The staff of Mother Jones is rounding up the decade’s heroes and monsters. Find them all here.
In 2013, an actual Trotskyist named Kshama Sawant was elected to the Seattle City Council. A Trotskyist is a kind of communist—not in the sense that Republicans call Democrats communists, but in the sense that communists call communists communists.
The cornerstone of Sawant’s campaign was an ambitious demand for a $15-per-hour minimum wage in Seattle, then the highest base wage in the country. Before and after her election, Sawant was instrumental in making it happen. Her popular campaign was able to threaten Seattle’s mayor with a minimum wage referendum, pressuring him to push a wage bill through. The law passed in May 2014, months after Sawant took office. An avalanche of raises followed: Los Angeles, New York, San Francisco, Chicago.
In a word, the saga was unbelievable. It was unbelievable that a socialist, an Indian immigrant, a woman of color, a campaign novice, won Seattle’s District 3 seat against an incumbent who was none of those things. Not even the Seattle council member who spent 20-plus years on a commune would endorse her. Sawant won by one percentage point.
It was unbelievable that, rather than run as a Democrat, Sawant helped organize a tiny Trotskyist party, Socialist Alternative, into a viable electoral force in Seattle. It is unbelievable that she has been re-elected twice, most recently this November, despite an anti-Sawant business PAC busting its ass in Seattle’s most expensive city council race ever.
It is unbelievable that, when she became one of the highest-profile city council members in the US, there were no career-killing gotchas. No one could find so much as a really bad tweet. It is unbelievable that Sawant makes being a bona fide Trotskyist sound more reasonable than working for Amazon.
It just all has the ring of fantasy. Segue to Vox:
The idea of a $15 federal minimum wage is no longer a fantasy. The vast majority of 2020 candidates running for the Democratic presidential nomination have now endorsed it.
Among politicians, Sawant is an important character in that story. Seattle’s $15 minimum started as an experiment, an outlier—empirical studies of its economy, which kept on thriving, embarrassed the pro-austerity doomsayers and gave the green light for others to follow.
But Sawant isn’t a 2010s hero strictly for wage hikes or tenants’ rights. It’s also how she secured those victories—by breaking rules, by embracing confrontation, by picking an “unrealistic” goal and building on it, dragging Seattle’s Democrats around by the nose. Who thought one lonely Trotskyist could so upend, in so little time, the American consensus on a fair wage? “Nobody reckoned with Kshama Sawant,” the New York Times wrote in 2013.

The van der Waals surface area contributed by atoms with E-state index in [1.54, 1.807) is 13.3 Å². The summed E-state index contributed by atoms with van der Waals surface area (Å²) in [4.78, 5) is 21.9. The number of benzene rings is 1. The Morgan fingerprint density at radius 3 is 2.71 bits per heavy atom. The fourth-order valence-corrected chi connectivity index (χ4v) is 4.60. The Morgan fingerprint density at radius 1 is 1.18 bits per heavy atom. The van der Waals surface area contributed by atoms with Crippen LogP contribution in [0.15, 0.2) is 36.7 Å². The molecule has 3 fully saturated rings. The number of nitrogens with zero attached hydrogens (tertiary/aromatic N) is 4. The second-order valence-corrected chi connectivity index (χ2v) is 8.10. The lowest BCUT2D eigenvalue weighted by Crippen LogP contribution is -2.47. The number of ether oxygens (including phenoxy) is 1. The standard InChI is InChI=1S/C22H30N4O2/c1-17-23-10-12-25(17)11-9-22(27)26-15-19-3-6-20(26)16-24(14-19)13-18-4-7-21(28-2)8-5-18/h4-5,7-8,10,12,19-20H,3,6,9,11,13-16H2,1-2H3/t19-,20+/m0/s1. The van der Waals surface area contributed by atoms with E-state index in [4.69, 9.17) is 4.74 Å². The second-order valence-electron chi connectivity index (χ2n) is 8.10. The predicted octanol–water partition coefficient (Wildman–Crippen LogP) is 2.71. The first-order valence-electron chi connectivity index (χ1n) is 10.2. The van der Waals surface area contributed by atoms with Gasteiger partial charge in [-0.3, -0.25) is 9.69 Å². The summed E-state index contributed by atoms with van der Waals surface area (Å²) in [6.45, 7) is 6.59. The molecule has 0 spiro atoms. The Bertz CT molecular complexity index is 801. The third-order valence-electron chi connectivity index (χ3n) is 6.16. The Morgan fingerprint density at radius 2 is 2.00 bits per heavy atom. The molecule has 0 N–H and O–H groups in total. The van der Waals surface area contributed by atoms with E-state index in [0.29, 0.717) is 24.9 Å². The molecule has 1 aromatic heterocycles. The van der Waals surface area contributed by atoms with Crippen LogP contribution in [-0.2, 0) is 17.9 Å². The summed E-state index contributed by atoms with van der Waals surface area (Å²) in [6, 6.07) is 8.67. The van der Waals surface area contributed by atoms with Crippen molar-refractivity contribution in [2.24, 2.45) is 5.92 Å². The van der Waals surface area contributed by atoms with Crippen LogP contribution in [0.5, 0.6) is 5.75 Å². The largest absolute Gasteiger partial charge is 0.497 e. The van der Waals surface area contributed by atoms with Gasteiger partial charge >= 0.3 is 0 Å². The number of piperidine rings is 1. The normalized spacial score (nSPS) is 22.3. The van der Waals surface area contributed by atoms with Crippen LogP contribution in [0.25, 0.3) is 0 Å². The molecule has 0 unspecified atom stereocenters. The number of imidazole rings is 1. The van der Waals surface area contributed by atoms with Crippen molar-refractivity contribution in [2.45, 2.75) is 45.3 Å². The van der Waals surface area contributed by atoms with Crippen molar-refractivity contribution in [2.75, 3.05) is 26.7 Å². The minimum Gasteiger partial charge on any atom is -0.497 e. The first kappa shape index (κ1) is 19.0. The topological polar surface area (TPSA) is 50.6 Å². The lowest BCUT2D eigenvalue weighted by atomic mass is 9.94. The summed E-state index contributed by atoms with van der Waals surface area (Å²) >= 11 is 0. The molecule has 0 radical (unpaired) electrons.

If you’re disadvantaged in this society, you’ve encountered the rule with a thousand faces that boils down to whatever it is now, the answer is no. It’s the ambient no. It’s the no of the people in charge who are concerned for your welfare and want you to shush. It’s the no of means-testing, moderation, received wisdom, the op-ed page, the impersonal cruelty of “I’m afraid we can’t do that,” and the worldview where the struggle for justice is somehow separate from the daily struggle to survive. Our institutions—and that includes blue-city Democratic machines—are full of no. They are built on no. They are abstruse and cumbersome by design in order to arrive, whenever needed, at no.
This is to say that the kind of people who make authoritative electability-possibility-viability predictions, predictions whose point is to draw our horizons of the possible, get everything wrong. They get it wrong on the broad strokes of what platforms can succeed, and they get it wrong on the fine points of what people react to, what they vote on, on how much decency for ordinary people our economy can bear. No struggle for justice was ever won by the arbiters of what is possible, because a struggle for justice redefines what’s possible against the prevailing wisdom.
And when our little domes of imagination and possibility start to buckle under that pressure, wins like Sawant’s remind us what can be done. Here and there in the 2010s, the movement wave in local politics put the no out of office and gave us something better: a lively, red yes.